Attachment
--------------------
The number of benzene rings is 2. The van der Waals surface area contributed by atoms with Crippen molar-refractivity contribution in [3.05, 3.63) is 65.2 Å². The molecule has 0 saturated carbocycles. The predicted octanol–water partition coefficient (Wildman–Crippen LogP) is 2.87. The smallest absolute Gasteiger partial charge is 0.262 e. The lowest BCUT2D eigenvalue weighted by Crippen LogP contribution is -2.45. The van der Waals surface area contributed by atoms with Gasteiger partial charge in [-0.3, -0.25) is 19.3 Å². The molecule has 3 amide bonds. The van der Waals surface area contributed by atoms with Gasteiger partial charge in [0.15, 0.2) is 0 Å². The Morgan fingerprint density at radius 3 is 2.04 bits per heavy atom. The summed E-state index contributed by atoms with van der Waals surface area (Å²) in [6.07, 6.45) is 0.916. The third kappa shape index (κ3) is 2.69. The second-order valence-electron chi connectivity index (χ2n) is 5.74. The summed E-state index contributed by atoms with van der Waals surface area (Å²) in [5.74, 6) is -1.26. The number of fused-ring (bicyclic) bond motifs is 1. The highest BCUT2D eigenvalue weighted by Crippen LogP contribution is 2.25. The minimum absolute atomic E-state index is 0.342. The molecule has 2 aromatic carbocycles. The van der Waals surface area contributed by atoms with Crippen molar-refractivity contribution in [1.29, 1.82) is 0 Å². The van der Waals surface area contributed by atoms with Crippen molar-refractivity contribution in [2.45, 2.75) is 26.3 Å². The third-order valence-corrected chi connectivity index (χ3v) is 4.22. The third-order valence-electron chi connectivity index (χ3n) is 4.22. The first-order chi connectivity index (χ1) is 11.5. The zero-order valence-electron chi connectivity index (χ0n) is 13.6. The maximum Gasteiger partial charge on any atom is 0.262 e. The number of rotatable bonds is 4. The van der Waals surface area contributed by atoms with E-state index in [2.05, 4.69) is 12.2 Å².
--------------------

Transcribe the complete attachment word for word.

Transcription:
The number of benzene rings is 2. The van der Waals surface area contributed by atoms with Crippen molar-refractivity contribution in [3.05, 3.63) is 65.2 Å². The molecule has 0 saturated carbocycles. The predicted octanol–water partition coefficient (Wildman–Crippen LogP) is 2.87. The smallest absolute Gasteiger partial charge is 0.262 e. The lowest BCUT2D eigenvalue weighted by Crippen LogP contribution is -2.45. The van der Waals surface area contributed by atoms with Gasteiger partial charge in [-0.3, -0.25) is 19.3 Å². The molecule has 3 amide bonds. The van der Waals surface area contributed by atoms with Gasteiger partial charge in [0.15, 0.2) is 0 Å². The Morgan fingerprint density at radius 3 is 2.04 bits per heavy atom. The summed E-state index contributed by atoms with van der Waals surface area (Å²) in [6.07, 6.45) is 0.916. The third kappa shape index (κ3) is 2.69. The second-order valence-electron chi connectivity index (χ2n) is 5.74. The summed E-state index contributed by atoms with van der Waals surface area (Å²) in [5.74, 6) is -1.26. The number of fused-ring (bicyclic) bond motifs is 1. The highest BCUT2D eigenvalue weighted by Crippen LogP contribution is 2.25. The minimum absolute atomic E-state index is 0.342. The molecule has 2 aromatic carbocycles. The van der Waals surface area contributed by atoms with Crippen molar-refractivity contribution in [1.29, 1.82) is 0 Å². The van der Waals surface area contributed by atoms with Crippen molar-refractivity contribution in [2.45, 2.75) is 26.3 Å². The third-order valence-corrected chi connectivity index (χ3v) is 4.22. The third-order valence-electron chi connectivity index (χ3n) is 4.22. The first-order chi connectivity index (χ1) is 11.5. The zero-order valence-electron chi connectivity index (χ0n) is 13.6. The maximum Gasteiger partial charge on any atom is 0.262 e. The number of rotatable bonds is 4. The van der Waals surface area contributed by atoms with E-state index in [2.05, 4.69) is 12.2 Å².